OK, so you have a team or a prospective team. Good teams produce more creative and technically solid solutions as well as have more fun so start with some team building exercises. Try one or more of these even for a few minutes each meeting. They also can be great ways to reduce tensions if conflict flares up at some point along the journey.

This site has plenty of fun activities that are well suited for DI teams. Have people who aren’t sure about the program? Go outside and try the “Great Egg Drop”

Here are some group activities you might find fun and useful.

One team member pretends to be an elevator operator and the next member “gets” on as a unique character (dog catcher, very pregnant woman, etc). The operator has to figure out who or what the character is and then the operator gets off and the passenger becomes the next operator. As team manager, participate often in games like this and stretch the ideas for what kind of characters enter the elevator and how they communicate. The goal for this kind of game is for team members to be able to communicate the character quickly and obviously without coming out and saying it.

The object of the game is to get all of the people in the group onto a piece of paper Everyone must have at least one foot on the paper. HINT: Do not to give solutions, but tell them to listen to other’s ideas. You may enlarge or decrease the size of the paper, depending on degree of challenge you would like.

The group starts out in a tight circles. Everyone in the group reaches across the circle with their right hand to grab another group member’s right hand. The group then reaches in with their left hand to grab a different group member’s left hand. The object is to untangle the group without letting go of hands until a circle is formed. If the group is having extreme difficulty, you can administer “knot first-aid” and break one set of tangled hands (with group consensus), otherwise group members may not let go at any time. You may have to decide as a group that the knot is not solvable, after prolonged attempt. NOTE: Can have group do without talking if they are advanced enough.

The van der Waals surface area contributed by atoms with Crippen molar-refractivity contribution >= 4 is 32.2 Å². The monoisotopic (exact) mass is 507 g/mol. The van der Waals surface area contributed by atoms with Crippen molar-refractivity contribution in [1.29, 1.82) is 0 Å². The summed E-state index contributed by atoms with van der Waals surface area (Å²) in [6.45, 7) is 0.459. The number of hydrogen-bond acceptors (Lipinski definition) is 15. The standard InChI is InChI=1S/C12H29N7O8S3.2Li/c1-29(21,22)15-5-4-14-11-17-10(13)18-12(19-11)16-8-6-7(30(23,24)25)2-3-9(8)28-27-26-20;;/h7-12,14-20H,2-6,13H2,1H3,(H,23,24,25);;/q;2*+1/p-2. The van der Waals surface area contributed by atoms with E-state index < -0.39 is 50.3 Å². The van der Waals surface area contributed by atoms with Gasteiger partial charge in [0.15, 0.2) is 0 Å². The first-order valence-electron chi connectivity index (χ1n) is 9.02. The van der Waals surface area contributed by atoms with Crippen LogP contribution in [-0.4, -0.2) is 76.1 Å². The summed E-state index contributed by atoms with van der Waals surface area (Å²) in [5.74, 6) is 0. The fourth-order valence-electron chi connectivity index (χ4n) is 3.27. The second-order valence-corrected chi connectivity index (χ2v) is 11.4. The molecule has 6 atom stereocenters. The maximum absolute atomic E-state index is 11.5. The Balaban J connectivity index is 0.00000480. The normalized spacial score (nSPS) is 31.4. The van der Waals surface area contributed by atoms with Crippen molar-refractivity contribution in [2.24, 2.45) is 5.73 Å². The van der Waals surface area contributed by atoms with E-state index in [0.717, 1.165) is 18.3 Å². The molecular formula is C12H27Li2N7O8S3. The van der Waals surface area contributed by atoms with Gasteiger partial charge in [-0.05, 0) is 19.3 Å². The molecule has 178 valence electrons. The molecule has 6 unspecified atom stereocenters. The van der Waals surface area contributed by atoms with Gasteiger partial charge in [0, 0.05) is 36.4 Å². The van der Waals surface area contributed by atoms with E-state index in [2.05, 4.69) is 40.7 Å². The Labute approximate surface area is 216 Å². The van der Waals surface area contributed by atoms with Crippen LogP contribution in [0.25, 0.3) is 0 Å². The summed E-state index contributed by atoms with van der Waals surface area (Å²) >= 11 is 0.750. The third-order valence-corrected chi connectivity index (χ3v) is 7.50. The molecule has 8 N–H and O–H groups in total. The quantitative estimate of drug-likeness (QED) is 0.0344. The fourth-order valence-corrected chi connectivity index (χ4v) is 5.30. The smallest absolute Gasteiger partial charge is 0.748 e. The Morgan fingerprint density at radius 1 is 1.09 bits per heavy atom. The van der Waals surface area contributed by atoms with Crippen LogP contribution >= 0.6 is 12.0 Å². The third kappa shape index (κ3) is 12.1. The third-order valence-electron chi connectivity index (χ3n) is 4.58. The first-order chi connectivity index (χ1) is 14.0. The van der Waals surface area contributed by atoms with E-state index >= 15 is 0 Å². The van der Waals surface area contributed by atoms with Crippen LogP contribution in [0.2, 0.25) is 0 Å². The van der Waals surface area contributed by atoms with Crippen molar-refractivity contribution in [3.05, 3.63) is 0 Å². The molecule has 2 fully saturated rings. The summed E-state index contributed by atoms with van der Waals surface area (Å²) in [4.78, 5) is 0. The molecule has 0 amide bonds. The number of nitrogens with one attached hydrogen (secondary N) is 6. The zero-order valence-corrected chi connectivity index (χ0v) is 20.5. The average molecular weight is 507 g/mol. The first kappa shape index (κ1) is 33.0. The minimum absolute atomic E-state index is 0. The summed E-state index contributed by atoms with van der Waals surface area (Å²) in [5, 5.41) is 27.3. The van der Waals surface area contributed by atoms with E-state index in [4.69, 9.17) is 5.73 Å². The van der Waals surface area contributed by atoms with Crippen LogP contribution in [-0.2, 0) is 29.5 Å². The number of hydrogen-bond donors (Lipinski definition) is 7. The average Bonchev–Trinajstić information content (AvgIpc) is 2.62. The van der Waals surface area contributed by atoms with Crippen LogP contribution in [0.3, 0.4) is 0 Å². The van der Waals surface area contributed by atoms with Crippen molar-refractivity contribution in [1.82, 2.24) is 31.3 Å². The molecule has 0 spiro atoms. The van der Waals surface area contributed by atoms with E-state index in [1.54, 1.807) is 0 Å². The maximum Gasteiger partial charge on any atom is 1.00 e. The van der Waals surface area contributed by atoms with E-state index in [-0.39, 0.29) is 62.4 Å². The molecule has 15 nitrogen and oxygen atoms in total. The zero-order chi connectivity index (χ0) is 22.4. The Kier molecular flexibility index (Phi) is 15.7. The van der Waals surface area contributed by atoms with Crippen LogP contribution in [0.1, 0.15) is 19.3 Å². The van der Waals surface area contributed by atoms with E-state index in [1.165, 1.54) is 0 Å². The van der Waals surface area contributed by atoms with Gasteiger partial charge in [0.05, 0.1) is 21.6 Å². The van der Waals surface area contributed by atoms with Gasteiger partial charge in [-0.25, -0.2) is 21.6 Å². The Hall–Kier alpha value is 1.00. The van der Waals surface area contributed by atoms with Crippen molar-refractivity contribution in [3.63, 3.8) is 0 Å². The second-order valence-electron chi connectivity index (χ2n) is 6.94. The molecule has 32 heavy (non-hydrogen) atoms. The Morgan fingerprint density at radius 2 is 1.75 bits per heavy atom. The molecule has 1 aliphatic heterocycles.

This is an exercise to train group narrative. All players sit in a circle. We are going to tell a story one word at a time. Each player provides one word of a sentence. End of a sentence can be indicated by a player saying `period`, although that is not necessary.

One player starts by doing an activity (it almost always seems to be bouncing a ball), the next player comes up and asks, “What are you doing?” The first player replies some other activity (for example, washing the cat or petting the car) which the second player must now perform until the next player asks, “What are you doing?” and so on.

In addition to some team building be sure to do the following:

  • Go over house rules.
  • Explain “What is DI?” in 5 minutes or less for younger teams or no more than 10 minutes for older.
  • Read the previews of the team challenges.

Somewhere either before, during or after the meeting arrange a meeting time and get contact information (email, cell phone, home phone) for parents and, if older, team members.

Solicit help in setting up Instant Challenges, the tournament official, and most importantly, the tournament appraiser.